Short-term unconditional cash transfers are used as a temporary mitigation strategy during adverse economic shocks. They can however, cause adverse unintended impacts on behaviour and preferences. We estimate the effect of receiving short-term unconditional cash transfers on behaviour, risk aversion, and intertemporal choice in Indonesia. The country first introduced the program in 2005 and continues to use it whenever adverse economic shocks occur. With 15.5 million beneficiary households, the program remains one of the largest in the world. We use an individual-level longitudinal dataset spanning 1997 – 2014. To identify a causal relationship, we combine coarsened exact matching with difference-in-differences. We find no evidence that the short-term unconditional cash transfer affected beneficiaries’ behaviour or preferences. Together with evidence of its positive impact in mitigating the impact of adverse economic shocks, our findings show that short-term unconditional cash transfers should continue to be part of the government’s portfolio of social protection programs.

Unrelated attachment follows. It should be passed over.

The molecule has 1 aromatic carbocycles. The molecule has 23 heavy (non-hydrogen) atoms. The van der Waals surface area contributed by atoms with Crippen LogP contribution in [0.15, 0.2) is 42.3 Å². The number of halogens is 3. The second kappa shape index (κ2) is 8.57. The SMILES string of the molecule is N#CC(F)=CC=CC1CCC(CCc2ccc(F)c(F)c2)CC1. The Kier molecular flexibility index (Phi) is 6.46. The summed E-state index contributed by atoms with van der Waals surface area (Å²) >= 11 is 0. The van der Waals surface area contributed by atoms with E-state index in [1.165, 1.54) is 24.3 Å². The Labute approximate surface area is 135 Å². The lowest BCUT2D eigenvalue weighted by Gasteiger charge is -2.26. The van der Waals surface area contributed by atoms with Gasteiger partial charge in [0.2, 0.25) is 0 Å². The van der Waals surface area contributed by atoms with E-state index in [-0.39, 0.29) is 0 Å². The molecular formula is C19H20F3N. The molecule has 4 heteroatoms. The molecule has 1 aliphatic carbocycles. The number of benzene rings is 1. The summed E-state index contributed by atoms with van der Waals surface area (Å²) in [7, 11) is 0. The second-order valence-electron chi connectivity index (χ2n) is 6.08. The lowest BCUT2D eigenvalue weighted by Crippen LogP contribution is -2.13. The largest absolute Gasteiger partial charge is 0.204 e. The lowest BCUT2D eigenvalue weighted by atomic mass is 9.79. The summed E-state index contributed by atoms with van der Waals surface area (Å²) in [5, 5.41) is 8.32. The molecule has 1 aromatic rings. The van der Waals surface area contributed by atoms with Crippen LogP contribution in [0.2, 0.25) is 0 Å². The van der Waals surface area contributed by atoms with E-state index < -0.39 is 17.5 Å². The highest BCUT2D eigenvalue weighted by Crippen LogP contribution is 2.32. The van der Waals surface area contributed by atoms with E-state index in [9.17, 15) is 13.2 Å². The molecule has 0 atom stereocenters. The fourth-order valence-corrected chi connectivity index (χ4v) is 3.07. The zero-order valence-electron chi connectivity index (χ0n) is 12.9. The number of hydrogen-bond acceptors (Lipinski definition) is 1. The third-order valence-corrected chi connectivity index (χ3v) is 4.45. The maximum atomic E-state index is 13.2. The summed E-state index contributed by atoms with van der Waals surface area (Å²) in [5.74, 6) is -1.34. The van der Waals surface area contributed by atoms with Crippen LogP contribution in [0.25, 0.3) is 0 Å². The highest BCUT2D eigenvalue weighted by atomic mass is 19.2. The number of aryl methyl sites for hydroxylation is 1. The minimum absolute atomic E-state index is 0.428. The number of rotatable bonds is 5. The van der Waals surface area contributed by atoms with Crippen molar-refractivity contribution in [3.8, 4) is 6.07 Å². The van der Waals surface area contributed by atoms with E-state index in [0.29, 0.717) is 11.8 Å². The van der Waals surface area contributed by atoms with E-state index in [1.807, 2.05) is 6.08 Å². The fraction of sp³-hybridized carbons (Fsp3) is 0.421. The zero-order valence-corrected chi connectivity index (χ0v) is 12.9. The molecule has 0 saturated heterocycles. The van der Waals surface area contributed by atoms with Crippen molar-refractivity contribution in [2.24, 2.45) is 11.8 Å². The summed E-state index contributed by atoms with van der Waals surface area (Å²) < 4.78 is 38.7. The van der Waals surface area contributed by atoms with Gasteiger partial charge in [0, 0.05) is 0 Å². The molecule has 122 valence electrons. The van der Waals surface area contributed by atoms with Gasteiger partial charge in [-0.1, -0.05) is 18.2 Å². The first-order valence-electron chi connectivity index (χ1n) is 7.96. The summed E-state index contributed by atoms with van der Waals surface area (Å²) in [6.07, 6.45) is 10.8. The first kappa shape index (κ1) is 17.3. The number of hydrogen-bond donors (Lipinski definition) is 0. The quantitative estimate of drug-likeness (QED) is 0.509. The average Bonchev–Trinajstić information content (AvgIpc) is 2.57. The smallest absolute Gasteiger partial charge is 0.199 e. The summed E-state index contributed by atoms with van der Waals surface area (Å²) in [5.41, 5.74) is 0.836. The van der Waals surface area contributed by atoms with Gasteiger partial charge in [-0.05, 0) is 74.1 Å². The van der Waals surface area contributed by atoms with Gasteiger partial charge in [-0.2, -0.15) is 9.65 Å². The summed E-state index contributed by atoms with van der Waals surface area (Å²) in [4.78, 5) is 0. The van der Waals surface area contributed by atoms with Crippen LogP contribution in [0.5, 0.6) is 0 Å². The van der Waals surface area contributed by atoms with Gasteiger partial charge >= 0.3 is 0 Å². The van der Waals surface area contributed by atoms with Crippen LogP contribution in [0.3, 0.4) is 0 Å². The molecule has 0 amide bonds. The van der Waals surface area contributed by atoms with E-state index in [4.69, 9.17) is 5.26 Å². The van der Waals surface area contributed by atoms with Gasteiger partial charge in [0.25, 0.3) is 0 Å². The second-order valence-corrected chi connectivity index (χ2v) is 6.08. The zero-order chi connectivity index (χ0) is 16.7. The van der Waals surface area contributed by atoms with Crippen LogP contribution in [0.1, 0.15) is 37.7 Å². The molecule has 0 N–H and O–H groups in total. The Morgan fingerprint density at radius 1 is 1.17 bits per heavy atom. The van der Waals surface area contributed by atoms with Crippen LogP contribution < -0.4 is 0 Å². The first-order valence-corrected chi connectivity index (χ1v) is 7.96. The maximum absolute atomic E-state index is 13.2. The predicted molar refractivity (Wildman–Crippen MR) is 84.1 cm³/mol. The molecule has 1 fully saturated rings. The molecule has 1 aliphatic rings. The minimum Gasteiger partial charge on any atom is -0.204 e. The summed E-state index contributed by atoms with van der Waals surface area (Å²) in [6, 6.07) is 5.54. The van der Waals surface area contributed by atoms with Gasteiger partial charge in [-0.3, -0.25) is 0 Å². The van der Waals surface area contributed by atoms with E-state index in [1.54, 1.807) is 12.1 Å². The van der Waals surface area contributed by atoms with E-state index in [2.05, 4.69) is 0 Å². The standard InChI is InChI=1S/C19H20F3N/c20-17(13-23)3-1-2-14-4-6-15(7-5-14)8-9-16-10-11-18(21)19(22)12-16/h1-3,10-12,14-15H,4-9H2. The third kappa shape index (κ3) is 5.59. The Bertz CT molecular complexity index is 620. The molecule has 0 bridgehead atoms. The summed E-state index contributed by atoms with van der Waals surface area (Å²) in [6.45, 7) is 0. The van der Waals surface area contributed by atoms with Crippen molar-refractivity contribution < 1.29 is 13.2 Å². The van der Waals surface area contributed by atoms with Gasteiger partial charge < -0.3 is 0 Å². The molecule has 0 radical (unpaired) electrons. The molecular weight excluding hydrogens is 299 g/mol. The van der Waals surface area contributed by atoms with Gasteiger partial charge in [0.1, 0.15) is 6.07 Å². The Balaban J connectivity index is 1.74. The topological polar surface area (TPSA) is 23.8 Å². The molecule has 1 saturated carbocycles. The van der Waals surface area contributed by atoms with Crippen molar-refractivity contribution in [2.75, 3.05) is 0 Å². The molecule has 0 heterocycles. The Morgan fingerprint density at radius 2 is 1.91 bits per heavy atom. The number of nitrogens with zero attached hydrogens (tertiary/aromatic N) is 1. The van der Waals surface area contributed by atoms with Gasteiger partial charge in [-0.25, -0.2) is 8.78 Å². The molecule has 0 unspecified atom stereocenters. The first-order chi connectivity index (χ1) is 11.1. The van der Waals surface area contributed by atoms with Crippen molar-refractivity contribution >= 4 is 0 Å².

Ridho Al Izzati, Daniel Suryadarma & Asep Suryahadi (2023) Do short-term unconditional cash transfers change behaviour and preferences? evidence from Indonesia, Oxford Development Studies, DOI: 10.1080/13600818.2023.2204423